His fellow pilgrims do not always find him worthy company. A week or so ago, José rolled into a town near Astorga with his sneakers and shopping bags, and stepped up to register at the pay-by-donation pilgrim shelter. A couple stopped him at the door. Where were his hiking boots, his proper backpack? they asked. Why was he walking the wrong way? He was a bum, a fake. This was a place for real pilgrims only. He´d have to move along.

And so he did. He slept in the churchyard. It was not so bad, he said. 
"He´s a bum," one of the neighbors said when José showed up at the after-Mass Vermut on Sunday, asking for a place to stay. "With a pilgrim hostel and an albergue here now, the pilgrims aren´t going to make it to your house. They´re going to send you the bums. Bums and freeloaders."
José was a bum, and so was Jan, a ragged Czech who stayed last week. They are homeless and jobless, wandering the road because there is no other place for them. Given an opportunity, they ask for what they need (Wily Antonio, another Portuguese drifter, shows up here every few months with a wish list!). If nobody gives them food and a bed for the night, they sleep outdoors and eat meals of cheap biscuits. They are poor in an honest, matter-of-fact way.
The Camino de Santiago has for centuries been a hobo road, full of drifters and hustlers. Today it´s no different. Alongside the bums are the freeloaders, pilgrims suffering a different kind of poverty -- a poverty of spirit.

Freeloaders have enough money to vacation for weeks at a time, but they gleefully consume resources designed for people who can´t afford anything else. Freeloaders take up the "donativo" bunks in the pilgrim shelter because their friends are staying there, because albergues are "integral to my camino experience." Paying little or nothing for their bed, they can spend the savings elsewhere. They sip beers at their café tables and discuss what makes an Authentic Pilgrim: Walking every step of the way. Prayers. Sacrificing personal comfort and hygiene by sleeping in scruffy pilgrim beds. 
Meantime, on the porch of the church, the bums bed down on the benches.


Monday, 9 April 2012

Holy Moley Week

Paddy, Harry, and Olaya

The party was just the beginning of my sister Beth´s elaborate plan.

Monday brought cards, letters, cards... cards from my Grandpa Scott (who is 94), Aunts Gloria, Esther, and Nancy, three women who went to high school with me, more than two dozen former pilgrims, both my sisters, and  several cousins (my cousin Barbara included a book about caring for donkeys and mules!). Sonomi sent another invitation to walk the Shikoku 88 Temples pilgrim trail in Japan.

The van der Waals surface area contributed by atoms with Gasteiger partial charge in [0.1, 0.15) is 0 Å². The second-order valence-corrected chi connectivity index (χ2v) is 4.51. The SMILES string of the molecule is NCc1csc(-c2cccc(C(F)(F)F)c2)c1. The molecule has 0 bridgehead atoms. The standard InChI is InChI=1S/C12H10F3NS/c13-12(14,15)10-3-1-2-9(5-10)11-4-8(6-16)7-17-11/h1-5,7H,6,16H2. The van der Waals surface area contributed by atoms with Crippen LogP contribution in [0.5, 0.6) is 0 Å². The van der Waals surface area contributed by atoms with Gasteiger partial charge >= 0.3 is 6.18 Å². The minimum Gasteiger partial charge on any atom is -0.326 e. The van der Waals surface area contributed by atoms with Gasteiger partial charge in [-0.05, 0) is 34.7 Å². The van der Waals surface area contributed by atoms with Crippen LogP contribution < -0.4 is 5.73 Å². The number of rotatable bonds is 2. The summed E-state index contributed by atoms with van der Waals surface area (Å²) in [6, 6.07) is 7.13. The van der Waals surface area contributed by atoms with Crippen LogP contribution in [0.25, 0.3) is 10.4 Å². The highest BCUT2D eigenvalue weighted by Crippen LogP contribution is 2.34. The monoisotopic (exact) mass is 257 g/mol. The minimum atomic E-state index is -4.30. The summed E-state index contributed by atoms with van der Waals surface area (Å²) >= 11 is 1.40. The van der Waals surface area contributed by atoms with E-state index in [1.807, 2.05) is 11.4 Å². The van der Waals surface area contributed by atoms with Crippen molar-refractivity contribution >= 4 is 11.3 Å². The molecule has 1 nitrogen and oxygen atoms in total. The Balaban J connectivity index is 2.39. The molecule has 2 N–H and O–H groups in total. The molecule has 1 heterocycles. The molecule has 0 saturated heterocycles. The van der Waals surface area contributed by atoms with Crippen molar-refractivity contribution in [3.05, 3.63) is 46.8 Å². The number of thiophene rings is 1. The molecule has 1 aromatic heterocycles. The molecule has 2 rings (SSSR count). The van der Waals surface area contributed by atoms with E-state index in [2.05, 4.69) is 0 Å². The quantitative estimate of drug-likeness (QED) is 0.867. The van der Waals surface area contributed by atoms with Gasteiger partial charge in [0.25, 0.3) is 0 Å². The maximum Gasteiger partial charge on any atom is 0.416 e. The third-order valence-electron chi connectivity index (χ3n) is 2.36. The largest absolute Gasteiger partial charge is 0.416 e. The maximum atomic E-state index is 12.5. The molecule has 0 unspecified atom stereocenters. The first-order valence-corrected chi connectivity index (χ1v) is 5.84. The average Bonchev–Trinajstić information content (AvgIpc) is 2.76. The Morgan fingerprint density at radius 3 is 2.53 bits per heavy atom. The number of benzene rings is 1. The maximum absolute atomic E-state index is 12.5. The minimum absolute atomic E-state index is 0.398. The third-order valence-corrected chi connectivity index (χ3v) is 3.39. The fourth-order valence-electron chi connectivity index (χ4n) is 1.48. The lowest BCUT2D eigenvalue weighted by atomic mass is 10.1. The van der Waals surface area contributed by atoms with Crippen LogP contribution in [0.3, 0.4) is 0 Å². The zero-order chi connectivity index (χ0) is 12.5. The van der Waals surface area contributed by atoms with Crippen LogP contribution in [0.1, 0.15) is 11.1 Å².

It was Holy Week in Spain, so mail delivery was spotty. When mail arrived, it came in plastic shopping bags! Cards, more cards, and gifts too: books, a Pittsburgh Steelers Toalla Terrible (in Spanish), a spectacular hand-knitted shawl, three kinds of curry from India, a cheddar cheese (!!!) from Australia, via England, delivered on Monday by Joe The Intern from Liverpool.

The birthday jongleurs
One other spectacle happened on April 4: Someone rang the doorbell just at dusk, and I ran down to answer it: Outside stood four grinning Spaniards. "We are here to sing Happy Birthday!" they said, and they filled up the entryway, accompanied by a shiny red accordion and a big orange sign, sort-of written in English. They sang it once in the entryway, in Galician, and again, in Castellano, in the house, so we could get a picture. I wish I had remembered my camera makes movies!

It was rather confusing to me. I only recognized two of them: One was our neighbor Milagros. Another was Luis, a restaurateur from Sahagún. The other pair I never saw before in my life, far as I know (and Paddy is not in the habit of admitting accordions into the house.) Everyone tried to explain at once. The accordion man is from Moratinos originally, his wife is somehow connected to the camino hospitalero program, and knows me from a FaceBook page. They live in A Coruña, way over in Galicia... and my sister Beth had sent an e-mail, and they were in town (with their accordion) and so why not?

Okay. I can dig this. I still don´t know how Luis got involved, but I will let that go.

When my actual birthday arrived the rain poured down. We haven´t had a decent rain here since December, so all the farmers smiled great smiles and the fields grew greener and more lush by the hour. We didn´t make it to Leon to see the great Holy Thursday processions, but me and Joe went to Mass here in Moratinos, and to Sahagun in the evening to see the penitentes parade in their pointed hoods. We went to church on Thursday and Friday, Saturday night and Sunday morning. It was glorious. We is righteous!